by Stan Purdum
Bikepacking is the off-road / adventure cycling sister of bike touring, and the gear associated with it makes multi-day adventures in the backcountry or on mixed terrain easier.
Bike touring, as the term is used today, usually refers to cycling on paved roads with your personal gear attached to the bike either by means of panniers (saddlebags) mounted on racks or in bags towed behind the bike in a tag-along trailer. Both systems have been around for years and have proven effective on highways and byways, but they don’t work as well for bikepacking.
While trailers are generally too clunky for towing on single-track or irregular off-road surfaces, it is possible to pedal those paths with your gear in panniers. But the rise in popularity of off-road bicycle travel has led to development of lighter, less bulky arrangements that don’t interfere with your agility on the bike and don’t protrude widely to the sides where they can be snagged by bushes on narrow, technical trails or offer wind resistance.
Bikepacking assumes you are going to pack as minimally as possible. Bags intended for bikepacking attach directly to the bike without racks, and, except for some peripherals, without eyelets, and thus make it easier to use almost any bike that can handle off-road terrain or gravel roads for your adventure.
In general, bikepacking systems consist of four parts: seat bag, frame bag, handlebar bag, and peripherals.
Seat bags mount under the saddle strapped to the seat post and saddle rail and extend back behind the saddle and slightly upward for several inches. Internal supports within the bags — similar to internal-frame backpacks — keep them from collapsing. These bags are usually available in sizes ranging from 5 to 15 liters. (I use a 9-liter bikepacking bag from eoGear on my road bike instead of a standard under-the-saddle bag, which I always find too small for the stuff I wish to have with me.)
These bags are water-resistant, and some are waterproof. They usually have a roll-tight top that enables you to squish the bag down if it’s only partially filled.
A variation of the seat bag is where the straps and hardware form a harness for the bag, which is a separate item. That way, the bag can be easily removed from the bike without undoing all the straps, making packing, unpacking and repacking easy.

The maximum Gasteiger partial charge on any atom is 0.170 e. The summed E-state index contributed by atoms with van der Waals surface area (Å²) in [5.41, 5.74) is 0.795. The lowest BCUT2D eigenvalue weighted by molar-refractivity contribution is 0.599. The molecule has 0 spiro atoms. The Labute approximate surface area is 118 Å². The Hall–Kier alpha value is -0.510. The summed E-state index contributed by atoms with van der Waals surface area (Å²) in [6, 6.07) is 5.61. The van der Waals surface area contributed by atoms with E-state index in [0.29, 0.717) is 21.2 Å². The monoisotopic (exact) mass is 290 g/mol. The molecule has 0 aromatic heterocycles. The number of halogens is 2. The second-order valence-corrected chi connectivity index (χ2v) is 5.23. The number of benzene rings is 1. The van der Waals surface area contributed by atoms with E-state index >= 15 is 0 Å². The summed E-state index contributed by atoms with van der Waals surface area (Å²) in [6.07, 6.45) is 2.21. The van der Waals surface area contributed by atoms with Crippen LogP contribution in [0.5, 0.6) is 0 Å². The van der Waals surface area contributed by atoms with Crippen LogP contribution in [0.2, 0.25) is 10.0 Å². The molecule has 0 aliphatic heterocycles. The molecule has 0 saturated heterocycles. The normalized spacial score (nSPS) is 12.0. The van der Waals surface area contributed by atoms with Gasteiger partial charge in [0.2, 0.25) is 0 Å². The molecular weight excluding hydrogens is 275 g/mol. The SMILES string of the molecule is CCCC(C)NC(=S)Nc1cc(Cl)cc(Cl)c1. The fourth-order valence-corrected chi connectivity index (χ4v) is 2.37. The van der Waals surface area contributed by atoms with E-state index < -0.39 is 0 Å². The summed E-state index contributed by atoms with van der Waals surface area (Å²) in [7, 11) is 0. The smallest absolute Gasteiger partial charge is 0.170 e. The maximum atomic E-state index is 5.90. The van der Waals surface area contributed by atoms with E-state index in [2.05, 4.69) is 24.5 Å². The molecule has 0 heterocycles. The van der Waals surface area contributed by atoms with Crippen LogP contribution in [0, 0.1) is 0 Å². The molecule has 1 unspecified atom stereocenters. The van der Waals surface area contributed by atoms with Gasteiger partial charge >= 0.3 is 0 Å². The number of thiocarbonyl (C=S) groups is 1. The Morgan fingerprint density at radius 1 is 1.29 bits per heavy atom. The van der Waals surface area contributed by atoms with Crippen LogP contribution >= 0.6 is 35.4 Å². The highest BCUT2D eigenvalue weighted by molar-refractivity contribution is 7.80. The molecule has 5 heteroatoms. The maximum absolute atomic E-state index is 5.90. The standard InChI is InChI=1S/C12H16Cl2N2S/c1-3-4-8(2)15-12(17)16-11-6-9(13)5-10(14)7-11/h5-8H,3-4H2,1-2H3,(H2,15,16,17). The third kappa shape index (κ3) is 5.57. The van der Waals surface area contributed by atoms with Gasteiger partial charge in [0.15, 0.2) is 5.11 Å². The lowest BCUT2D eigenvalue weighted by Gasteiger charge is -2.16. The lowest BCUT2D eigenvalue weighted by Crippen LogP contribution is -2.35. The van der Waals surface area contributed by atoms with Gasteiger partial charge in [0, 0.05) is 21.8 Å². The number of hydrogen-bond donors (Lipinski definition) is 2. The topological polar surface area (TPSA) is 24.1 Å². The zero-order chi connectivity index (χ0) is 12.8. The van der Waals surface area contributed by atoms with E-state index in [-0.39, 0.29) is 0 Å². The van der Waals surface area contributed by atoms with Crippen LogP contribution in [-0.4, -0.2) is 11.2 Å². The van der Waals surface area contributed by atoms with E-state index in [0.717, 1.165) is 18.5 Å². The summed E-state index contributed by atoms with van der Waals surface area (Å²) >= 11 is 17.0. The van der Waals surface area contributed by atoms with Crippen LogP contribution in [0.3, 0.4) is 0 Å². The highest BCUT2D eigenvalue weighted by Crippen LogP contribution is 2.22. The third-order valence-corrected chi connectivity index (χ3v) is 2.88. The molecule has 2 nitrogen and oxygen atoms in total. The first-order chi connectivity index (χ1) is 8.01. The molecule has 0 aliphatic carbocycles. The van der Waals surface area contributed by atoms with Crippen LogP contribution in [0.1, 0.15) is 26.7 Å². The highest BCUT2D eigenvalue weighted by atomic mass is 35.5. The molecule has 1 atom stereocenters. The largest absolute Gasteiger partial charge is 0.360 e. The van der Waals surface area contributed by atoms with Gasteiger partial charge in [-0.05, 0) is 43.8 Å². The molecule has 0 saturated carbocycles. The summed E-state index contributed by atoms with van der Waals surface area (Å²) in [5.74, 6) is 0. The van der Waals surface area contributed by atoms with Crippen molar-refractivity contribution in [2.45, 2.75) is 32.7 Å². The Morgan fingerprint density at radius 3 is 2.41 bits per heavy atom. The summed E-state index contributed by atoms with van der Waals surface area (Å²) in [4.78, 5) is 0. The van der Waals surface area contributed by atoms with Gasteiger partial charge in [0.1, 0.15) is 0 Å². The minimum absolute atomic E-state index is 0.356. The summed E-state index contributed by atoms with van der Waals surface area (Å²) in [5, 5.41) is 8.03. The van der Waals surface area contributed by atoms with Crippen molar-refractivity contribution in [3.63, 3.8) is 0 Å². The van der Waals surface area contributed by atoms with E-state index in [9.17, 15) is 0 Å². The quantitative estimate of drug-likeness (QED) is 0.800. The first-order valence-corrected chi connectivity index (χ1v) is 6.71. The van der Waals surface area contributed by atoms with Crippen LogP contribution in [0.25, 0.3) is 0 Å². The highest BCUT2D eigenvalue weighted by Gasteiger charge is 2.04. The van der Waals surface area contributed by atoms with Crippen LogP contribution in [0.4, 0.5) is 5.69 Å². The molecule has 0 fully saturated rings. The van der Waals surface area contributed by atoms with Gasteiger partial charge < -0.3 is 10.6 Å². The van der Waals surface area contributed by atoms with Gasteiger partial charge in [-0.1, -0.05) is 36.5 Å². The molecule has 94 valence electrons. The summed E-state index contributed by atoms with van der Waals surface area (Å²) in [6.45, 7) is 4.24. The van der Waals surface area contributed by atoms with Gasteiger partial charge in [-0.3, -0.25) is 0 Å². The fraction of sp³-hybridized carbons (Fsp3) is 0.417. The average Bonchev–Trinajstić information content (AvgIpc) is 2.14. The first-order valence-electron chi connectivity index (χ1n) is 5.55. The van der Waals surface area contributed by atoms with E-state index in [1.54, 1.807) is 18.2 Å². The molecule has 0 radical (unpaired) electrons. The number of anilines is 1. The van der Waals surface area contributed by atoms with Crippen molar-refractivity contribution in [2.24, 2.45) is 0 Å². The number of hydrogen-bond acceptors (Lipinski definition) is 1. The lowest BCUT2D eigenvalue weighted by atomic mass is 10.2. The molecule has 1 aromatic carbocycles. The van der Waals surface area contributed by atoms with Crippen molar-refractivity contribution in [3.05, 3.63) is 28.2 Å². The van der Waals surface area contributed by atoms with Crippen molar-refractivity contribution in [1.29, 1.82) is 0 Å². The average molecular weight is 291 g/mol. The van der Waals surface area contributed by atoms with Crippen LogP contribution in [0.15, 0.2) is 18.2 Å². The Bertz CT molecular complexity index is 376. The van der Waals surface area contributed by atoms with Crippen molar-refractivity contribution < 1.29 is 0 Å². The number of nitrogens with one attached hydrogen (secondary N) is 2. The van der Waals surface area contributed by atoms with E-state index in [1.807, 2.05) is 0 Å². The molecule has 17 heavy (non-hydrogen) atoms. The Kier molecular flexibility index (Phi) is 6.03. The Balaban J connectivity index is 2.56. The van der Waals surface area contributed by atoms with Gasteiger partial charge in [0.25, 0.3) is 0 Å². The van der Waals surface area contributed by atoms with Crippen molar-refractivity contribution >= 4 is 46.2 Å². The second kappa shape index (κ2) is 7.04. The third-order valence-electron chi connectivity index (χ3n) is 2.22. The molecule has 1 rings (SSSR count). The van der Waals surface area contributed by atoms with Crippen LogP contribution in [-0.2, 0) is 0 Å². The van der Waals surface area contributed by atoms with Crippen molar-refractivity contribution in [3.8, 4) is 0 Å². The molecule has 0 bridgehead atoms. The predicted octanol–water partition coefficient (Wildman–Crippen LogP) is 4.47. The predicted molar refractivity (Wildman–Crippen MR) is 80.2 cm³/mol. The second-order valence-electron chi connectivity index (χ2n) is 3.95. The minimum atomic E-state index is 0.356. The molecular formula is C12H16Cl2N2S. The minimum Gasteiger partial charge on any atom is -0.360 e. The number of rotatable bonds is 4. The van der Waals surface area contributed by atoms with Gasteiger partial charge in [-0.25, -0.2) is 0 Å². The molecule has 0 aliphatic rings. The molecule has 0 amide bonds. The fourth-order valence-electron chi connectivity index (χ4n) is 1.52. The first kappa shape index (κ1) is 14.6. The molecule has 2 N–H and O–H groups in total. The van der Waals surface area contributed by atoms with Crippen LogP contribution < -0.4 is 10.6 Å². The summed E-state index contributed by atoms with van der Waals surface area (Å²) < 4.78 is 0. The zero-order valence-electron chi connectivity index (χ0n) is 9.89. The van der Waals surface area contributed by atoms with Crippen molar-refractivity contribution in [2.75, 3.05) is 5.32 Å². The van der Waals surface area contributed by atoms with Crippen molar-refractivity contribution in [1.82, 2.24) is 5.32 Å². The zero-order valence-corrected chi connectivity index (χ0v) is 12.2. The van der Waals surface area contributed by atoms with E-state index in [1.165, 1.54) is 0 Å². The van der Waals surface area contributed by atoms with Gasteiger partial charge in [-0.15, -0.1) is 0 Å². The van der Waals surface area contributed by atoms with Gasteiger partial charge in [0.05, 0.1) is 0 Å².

Most experienced bikepackers say that if you purchase only one specialized pack, the seat bag should be it.
Frame bags are designed to mount within the triangle formed by the top tube, the seat tube and the down tube of your bike, and they are available even for full-suspension bikes. Some are designed to fill the entire triangle — meaning you must mount your water bottles elsewhere. Others use only part of the triangle’s space, which are likely better if you have rear suspension.
These bags can be a good place to carry your heavier items because the location of frame bags gives them a lower center of gravity than either the seat bag or the handlebar bag. Some frame bags also have outside pockets. Obviously, you cannot put overly wide items in these bags as the resulting bulge will interfere with the movement of your legs while pedaling.
Handlebar bags attach, as the name suggests, to the handlebars, but these are not the small bags used on some road bikes. Bikepacking handlebar bags come in two forms: a generous-sized one-piece bag with the hardware built-in, or a two-piece harness-and-bag combination (or just the harness, with second piece being the bagged item — such as a tent or bedroll — that you strap into it). Some handlebar bags and harnesses are made to work with straight handlebars and others with drop bars.
The one-piece bag attaches to the handlebar with sturdy straps. There may be outside pockets, and some bags will have straps for attaching additional items horizontally to the bag.
Some harness systems come with their own drybag that can be packed away from the bike and then strapped into the harness. Systems that supply both pieces are sometimes called a “handlebar roll.” Those sold just as a harness usually accommodate larger items, or even a stack of items within their cradle.
Peripherals include smaller bags, pouches and cages that attach elsewhere on the bike. Among these are:
- bags that mount on the top tube or stem, which are handy for snacks, phone, sunglasses and other things wanted close at hand.
- cargo cages, which are similar to water bottle cages but accept somewhat larger items, including tool rolls, larger water bottles, packaged food supplies and the like and usually attach to your bike’s fork or the underside of the downtube.
- accessory pockets that strap to the seat bag or handlebar bag.
- backpacks. When using these, it’s best to keep their load as light as possible, especially, since their location gives them a high center of gravity.
There’s no rule that says you can’t combine road-touring packs with bikepacking bags, and some riders do. Figure out what works best for what you need to carry and the terrain you need to cover.
Remember that bikepacking bags were developed exactly that way — figuring out through experimentation what worked most effectively. And when it comes to how to make a bicycle work for what you want to do, the door to experimentation and invention has not closed.
Stan Purdum has ridden several long-distance bike trips, including an across-America ride recounted in his book Roll Around Heaven All Day, and a trek on U.S. 62, from Niagara Falls, New York, to El Paso, Texas, the subject of his book Playing in Traffic. Stan, a freelance writer and editor, and Methodist minister, lives in New Jersey. See more at www.StanPurdum.com.